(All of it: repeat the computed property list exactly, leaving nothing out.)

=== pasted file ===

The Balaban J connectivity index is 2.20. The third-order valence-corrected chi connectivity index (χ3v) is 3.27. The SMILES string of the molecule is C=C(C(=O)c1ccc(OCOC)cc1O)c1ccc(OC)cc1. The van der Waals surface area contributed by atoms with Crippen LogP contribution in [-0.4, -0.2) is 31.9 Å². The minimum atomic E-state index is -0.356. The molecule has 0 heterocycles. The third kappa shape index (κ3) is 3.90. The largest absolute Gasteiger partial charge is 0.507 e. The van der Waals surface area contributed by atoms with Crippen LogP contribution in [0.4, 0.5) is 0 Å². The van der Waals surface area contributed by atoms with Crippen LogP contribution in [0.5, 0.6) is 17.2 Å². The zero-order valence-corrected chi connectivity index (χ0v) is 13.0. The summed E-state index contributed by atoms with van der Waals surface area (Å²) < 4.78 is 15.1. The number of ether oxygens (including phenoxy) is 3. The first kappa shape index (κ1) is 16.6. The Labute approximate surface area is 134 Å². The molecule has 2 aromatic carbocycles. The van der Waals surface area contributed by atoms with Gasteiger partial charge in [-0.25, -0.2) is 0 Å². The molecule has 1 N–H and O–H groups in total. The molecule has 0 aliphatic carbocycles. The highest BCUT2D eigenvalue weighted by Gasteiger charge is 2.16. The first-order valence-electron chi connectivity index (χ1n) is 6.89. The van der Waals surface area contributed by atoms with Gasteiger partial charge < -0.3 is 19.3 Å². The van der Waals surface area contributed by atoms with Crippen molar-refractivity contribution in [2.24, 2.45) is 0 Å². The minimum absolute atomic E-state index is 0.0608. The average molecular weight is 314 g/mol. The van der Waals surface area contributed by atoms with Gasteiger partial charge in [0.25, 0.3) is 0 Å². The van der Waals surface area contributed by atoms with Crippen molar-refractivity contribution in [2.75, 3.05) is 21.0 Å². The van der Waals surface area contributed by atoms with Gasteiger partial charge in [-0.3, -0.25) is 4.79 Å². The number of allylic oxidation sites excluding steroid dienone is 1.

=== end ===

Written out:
The Balaban J connectivity index is 2.20. The third-order valence-corrected chi connectivity index (χ3v) is 3.27. The SMILES string of the molecule is C=C(C(=O)c1ccc(OCOC)cc1O)c1ccc(OC)cc1. The van der Waals surface area contributed by atoms with Crippen LogP contribution in [-0.4, -0.2) is 31.9 Å². The minimum atomic E-state index is -0.356. The molecule has 0 heterocycles. The third kappa shape index (κ3) is 3.90. The largest absolute Gasteiger partial charge is 0.507 e. The van der Waals surface area contributed by atoms with Crippen LogP contribution in [0.4, 0.5) is 0 Å². The van der Waals surface area contributed by atoms with Crippen LogP contribution in [0.5, 0.6) is 17.2 Å². The zero-order valence-corrected chi connectivity index (χ0v) is 13.0. The summed E-state index contributed by atoms with van der Waals surface area (Å²) < 4.78 is 15.1. The number of ether oxygens (including phenoxy) is 3. The first kappa shape index (κ1) is 16.6. The Labute approximate surface area is 134 Å². The molecule has 2 aromatic carbocycles. The van der Waals surface area contributed by atoms with Gasteiger partial charge in [-0.25, -0.2) is 0 Å². The molecule has 1 N–H and O–H groups in total. The molecule has 0 aliphatic carbocycles. The highest BCUT2D eigenvalue weighted by Gasteiger charge is 2.16. The first-order valence-electron chi connectivity index (χ1n) is 6.89. The van der Waals surface area contributed by atoms with Gasteiger partial charge < -0.3 is 19.3 Å². The van der Waals surface area contributed by atoms with Crippen molar-refractivity contribution in [2.24, 2.45) is 0 Å². The minimum absolute atomic E-state index is 0.0608. The average molecular weight is 314 g/mol. The van der Waals surface area contributed by atoms with Gasteiger partial charge in [0.25, 0.3) is 0 Å². The van der Waals surface area contributed by atoms with Crippen molar-refractivity contribution in [2.75, 3.05) is 21.0 Å². The van der Waals surface area contributed by atoms with Gasteiger partial charge in [-0.3, -0.25) is 4.79 Å². The number of allylic oxidation sites excluding steroid dienone is 1.